Currently, there is a flurry of activity, both at a federal and state level, to address one of the largest economic conundrums facing the country. According to the report issued by the Government Accountability Office in 2013, 42 million, or roughly one-third, of all private-sector workers are employed by small businesses (defined as less than 100 employees). Yet, only 14% of these businesses maintain a retirement program.
The availability of a workplace program, however, is no guarantee of a secure future. In the most recent Retirement Confidence Survey issued by the Employee Benefit Research Institute, 47% of those surveyed have less than $25,000 in savings and investments. In short, not enough Americans are afforded the convenience of an employer-sponsored retirement plan and too few Americans have the resources necessary to ensure a comfortable retirement.
These daunting statistics have put in play a number of initiatives designed to help Americans get on track financially. Today, there are efforts underway in Congress in addition to numerous state legislatures. The highlights of each of these activities follows.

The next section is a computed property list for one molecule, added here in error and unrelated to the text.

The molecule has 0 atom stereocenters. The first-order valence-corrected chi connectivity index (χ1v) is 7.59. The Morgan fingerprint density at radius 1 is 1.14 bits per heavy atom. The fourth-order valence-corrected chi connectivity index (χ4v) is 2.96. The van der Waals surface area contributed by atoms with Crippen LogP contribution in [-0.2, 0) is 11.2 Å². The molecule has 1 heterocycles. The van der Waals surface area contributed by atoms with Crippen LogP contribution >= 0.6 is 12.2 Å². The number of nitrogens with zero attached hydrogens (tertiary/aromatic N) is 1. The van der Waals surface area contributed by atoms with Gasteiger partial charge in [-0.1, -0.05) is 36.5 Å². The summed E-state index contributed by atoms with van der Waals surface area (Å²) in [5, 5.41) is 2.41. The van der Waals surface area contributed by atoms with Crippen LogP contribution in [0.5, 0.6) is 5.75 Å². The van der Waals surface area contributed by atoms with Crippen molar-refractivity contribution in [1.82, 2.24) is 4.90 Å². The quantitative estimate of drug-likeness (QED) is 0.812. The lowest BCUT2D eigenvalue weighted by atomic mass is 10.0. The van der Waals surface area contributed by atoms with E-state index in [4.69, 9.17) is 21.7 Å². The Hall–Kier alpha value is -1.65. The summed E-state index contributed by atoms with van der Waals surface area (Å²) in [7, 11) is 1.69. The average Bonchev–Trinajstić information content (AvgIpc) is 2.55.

Congress. As recently as July 19, Sen. Jeff Merkley, D-Ore., reintroduced his American Savings Act. Under this plan, employers who do not maintain a retirement program would automatically enroll each employee into an American Savings Account beginning at 3% of salary.
Workers would be permitted to opt out or increase their deferral to a maximum contribution of $18,000 per year. Contributions would grow tax-deferred and investment options would mirror those currently offered by the Federal Thrift Savings Plan. Employers would not be required to contribute but will be responsible for facilitating employee contributions via their payroll systems.
At the same time, Congress is considering the Retirement Security for American Workers Act. This legislation would make multiple employer pension plans (MEPPs) more accessible to private businesses. A MEPP is a plan that covers two or more unrelated businesses for income tax purposes. By pooling investments, participating businesses are able to defray expenses and eliminate some administrative requirements.